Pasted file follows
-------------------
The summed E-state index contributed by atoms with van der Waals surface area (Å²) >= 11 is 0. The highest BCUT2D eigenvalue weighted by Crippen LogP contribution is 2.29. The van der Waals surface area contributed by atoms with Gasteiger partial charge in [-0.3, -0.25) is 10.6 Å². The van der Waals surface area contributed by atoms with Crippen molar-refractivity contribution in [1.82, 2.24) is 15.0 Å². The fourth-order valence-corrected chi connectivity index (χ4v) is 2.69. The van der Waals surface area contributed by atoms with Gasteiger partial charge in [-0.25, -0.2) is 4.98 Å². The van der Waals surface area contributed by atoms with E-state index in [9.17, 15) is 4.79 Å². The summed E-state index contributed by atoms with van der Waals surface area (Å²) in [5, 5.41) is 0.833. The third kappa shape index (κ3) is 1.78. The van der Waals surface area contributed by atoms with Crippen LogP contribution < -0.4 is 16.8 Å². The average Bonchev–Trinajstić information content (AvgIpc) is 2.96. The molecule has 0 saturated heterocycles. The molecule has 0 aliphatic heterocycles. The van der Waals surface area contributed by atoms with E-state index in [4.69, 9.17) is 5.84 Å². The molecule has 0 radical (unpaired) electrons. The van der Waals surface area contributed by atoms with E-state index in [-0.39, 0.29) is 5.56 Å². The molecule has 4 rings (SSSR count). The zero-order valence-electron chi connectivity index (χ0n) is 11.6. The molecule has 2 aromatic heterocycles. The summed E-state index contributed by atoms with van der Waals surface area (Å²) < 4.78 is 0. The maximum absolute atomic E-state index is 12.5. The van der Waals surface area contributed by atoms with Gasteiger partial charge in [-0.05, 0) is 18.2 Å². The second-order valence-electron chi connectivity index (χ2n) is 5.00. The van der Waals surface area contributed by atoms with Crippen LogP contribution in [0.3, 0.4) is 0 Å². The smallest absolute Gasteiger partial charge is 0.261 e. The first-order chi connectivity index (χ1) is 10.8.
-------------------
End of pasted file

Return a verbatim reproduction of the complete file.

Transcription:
The summed E-state index contributed by atoms with van der Waals surface area (Å²) >= 11 is 0. The highest BCUT2D eigenvalue weighted by Crippen LogP contribution is 2.29. The van der Waals surface area contributed by atoms with Gasteiger partial charge in [-0.3, -0.25) is 10.6 Å². The van der Waals surface area contributed by atoms with Crippen molar-refractivity contribution in [1.82, 2.24) is 15.0 Å². The fourth-order valence-corrected chi connectivity index (χ4v) is 2.69. The van der Waals surface area contributed by atoms with Gasteiger partial charge in [-0.25, -0.2) is 4.98 Å². The van der Waals surface area contributed by atoms with E-state index in [9.17, 15) is 4.79 Å². The summed E-state index contributed by atoms with van der Waals surface area (Å²) in [5, 5.41) is 0.833. The third kappa shape index (κ3) is 1.78. The van der Waals surface area contributed by atoms with Crippen LogP contribution < -0.4 is 16.8 Å². The average Bonchev–Trinajstić information content (AvgIpc) is 2.96. The molecule has 0 saturated heterocycles. The molecule has 0 aliphatic heterocycles. The van der Waals surface area contributed by atoms with E-state index in [4.69, 9.17) is 5.84 Å². The molecule has 0 radical (unpaired) electrons. The van der Waals surface area contributed by atoms with E-state index in [-0.39, 0.29) is 5.56 Å². The molecule has 4 rings (SSSR count). The zero-order valence-electron chi connectivity index (χ0n) is 11.6. The molecule has 2 aromatic heterocycles. The summed E-state index contributed by atoms with van der Waals surface area (Å²) < 4.78 is 0. The maximum absolute atomic E-state index is 12.5. The van der Waals surface area contributed by atoms with Gasteiger partial charge in [-0.05, 0) is 18.2 Å². The second-order valence-electron chi connectivity index (χ2n) is 5.00. The van der Waals surface area contributed by atoms with Crippen LogP contribution in [0.3, 0.4) is 0 Å². The smallest absolute Gasteiger partial charge is 0.261 e. The first-order chi connectivity index (χ1) is 10.8.